Most foreign investors have taken interest in investing in Africa as the “final frontier” leaving other emerging markets like China and India as they continue to grow.
Africa with a population of about a billion people (young and old inclusive) and with the presence of significant natural resources, the African continent has been growing in favour among investors over the past decades. However, other regions or countries in Africa has been devasted by war and regime changes keeping many multinational companies and investors away.
As compared to Europe or South America, investing in Africa clearly varies by region. For instance, Northern Africa is very similar to much of the Middle East in terms of its oil assets and major industries.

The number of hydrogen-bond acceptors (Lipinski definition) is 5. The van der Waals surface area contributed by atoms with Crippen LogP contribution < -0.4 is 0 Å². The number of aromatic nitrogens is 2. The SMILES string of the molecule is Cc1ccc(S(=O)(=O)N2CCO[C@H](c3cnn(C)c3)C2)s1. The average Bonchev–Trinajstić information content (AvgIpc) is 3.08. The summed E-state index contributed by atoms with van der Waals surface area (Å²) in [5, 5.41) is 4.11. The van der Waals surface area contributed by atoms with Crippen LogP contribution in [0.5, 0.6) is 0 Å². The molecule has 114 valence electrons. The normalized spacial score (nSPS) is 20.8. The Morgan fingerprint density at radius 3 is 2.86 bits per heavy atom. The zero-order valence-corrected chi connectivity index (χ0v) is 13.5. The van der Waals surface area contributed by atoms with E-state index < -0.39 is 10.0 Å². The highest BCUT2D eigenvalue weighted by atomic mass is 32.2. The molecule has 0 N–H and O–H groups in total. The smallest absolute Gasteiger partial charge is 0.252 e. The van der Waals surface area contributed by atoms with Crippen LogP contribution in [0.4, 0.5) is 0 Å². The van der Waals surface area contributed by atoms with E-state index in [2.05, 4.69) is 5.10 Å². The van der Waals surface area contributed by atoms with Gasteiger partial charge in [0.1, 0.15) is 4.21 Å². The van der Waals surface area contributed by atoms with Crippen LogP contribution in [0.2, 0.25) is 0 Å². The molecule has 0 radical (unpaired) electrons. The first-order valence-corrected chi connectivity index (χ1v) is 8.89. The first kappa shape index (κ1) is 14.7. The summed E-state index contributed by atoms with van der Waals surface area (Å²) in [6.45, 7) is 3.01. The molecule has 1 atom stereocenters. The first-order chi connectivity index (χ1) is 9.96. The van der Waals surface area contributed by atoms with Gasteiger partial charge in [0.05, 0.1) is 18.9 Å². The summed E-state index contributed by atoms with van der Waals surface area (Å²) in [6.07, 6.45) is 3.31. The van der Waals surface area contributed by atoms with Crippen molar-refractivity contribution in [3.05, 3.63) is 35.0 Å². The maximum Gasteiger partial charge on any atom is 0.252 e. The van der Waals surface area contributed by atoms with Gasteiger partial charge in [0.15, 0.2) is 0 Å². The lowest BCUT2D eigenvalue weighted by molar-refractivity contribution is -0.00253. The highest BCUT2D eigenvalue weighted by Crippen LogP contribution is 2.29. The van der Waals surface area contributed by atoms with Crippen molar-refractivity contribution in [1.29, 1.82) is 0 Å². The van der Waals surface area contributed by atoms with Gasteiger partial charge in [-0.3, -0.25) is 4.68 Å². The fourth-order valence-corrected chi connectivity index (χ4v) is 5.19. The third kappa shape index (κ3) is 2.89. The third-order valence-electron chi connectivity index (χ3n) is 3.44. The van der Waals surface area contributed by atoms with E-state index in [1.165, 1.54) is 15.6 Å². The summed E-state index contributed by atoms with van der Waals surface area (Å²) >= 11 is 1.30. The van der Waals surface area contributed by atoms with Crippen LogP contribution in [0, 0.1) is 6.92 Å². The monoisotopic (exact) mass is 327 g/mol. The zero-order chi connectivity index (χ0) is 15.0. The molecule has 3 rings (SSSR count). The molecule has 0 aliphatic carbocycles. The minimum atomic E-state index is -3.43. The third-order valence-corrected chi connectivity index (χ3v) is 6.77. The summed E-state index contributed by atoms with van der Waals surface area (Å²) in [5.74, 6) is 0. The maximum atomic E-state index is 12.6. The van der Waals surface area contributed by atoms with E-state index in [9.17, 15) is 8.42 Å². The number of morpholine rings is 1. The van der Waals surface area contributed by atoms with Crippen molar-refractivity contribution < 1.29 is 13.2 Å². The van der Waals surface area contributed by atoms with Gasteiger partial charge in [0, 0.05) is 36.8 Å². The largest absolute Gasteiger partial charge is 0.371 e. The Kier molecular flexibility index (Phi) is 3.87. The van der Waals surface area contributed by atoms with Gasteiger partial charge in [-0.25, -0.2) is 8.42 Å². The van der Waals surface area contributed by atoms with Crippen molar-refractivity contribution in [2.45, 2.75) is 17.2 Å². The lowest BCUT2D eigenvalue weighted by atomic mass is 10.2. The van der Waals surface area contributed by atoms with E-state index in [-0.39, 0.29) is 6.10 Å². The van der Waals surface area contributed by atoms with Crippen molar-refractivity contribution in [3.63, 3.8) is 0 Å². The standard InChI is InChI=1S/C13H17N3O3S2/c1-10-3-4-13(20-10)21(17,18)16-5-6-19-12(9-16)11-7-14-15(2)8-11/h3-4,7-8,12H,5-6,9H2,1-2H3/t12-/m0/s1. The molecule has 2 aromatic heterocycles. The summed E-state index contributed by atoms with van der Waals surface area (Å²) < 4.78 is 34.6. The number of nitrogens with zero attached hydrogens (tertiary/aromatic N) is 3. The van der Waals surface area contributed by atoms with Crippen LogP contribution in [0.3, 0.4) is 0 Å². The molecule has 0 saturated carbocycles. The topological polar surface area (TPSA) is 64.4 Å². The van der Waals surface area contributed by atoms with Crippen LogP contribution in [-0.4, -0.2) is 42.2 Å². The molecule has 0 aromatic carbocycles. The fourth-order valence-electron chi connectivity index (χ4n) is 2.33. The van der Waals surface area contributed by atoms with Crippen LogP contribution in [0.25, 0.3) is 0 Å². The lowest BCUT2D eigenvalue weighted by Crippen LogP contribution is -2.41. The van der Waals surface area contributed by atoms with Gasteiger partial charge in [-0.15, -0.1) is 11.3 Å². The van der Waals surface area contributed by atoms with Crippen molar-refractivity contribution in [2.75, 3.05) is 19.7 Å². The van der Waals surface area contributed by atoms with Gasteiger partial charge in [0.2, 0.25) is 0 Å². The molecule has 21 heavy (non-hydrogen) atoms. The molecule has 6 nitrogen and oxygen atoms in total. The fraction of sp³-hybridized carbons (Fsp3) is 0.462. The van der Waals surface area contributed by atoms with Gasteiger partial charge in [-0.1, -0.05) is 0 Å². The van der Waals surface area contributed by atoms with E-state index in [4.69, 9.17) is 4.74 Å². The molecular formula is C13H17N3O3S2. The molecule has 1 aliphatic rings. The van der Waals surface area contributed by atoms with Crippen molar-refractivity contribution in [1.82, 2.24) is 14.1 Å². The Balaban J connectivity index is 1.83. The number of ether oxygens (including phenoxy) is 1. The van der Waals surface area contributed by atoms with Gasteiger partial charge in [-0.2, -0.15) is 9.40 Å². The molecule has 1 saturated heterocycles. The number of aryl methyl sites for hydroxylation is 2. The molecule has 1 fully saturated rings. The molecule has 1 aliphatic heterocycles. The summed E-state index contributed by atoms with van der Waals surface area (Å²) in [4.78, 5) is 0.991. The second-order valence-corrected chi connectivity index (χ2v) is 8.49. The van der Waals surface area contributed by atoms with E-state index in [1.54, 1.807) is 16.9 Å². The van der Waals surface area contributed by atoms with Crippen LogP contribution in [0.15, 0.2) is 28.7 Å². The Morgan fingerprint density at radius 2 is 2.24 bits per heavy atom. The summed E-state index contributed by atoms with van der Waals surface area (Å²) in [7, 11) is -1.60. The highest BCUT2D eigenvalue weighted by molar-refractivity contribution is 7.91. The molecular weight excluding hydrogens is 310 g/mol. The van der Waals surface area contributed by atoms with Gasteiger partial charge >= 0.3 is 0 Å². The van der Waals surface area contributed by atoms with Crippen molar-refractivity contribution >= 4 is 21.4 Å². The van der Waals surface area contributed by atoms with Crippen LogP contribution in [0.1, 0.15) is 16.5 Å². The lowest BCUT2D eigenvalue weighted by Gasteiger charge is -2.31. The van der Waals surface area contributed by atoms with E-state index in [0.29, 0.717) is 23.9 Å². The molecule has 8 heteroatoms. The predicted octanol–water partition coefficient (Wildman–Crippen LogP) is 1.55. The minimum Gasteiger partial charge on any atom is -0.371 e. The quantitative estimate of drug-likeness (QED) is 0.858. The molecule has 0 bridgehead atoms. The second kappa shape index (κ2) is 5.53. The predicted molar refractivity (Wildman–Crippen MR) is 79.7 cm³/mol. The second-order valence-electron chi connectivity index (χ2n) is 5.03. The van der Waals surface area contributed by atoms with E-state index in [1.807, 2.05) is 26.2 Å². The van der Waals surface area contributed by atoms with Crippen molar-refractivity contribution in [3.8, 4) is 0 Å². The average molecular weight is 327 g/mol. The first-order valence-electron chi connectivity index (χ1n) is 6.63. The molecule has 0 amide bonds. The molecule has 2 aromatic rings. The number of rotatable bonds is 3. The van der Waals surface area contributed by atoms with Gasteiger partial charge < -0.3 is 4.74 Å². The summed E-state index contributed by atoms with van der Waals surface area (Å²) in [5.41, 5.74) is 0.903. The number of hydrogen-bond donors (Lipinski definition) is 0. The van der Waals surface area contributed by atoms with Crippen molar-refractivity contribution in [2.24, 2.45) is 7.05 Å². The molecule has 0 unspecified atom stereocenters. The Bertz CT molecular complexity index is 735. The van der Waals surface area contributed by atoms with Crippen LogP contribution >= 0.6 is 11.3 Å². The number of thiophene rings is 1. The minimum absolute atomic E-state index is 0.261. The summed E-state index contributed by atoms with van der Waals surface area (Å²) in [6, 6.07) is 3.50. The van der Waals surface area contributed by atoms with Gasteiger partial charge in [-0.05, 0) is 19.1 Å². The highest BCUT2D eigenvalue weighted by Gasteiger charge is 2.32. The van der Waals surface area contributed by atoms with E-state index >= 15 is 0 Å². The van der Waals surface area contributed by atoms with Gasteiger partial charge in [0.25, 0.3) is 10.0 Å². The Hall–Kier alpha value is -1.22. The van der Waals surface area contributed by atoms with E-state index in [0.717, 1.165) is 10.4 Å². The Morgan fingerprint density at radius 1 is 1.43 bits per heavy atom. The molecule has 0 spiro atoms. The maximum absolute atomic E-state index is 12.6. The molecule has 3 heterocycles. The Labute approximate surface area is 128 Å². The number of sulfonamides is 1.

South Africa, on the other hand, is considered as a more developed market with a healthy mining industry. Sub-Saharan Africa is considered as still widely unavailable to international investors and includes lesser developed economies.
Just to mention, Northern Africa encircles countries like Algeria, Egypt, Libya, Mauritania, Morocco, Tunisia, and Western Sahara. Quite some number of these countries are known for their substantial quantity of crude oil reserves.
Taking, for example, Libya is recorded to hold Africa’s largest oil reserves and seen as the 8th largest reserves in the world. Over ten per cent of entire crude oil imported into Europe comes from Libya. Multinational companies have stakes in many of these oil reserves, although politics frequently interferes with operations.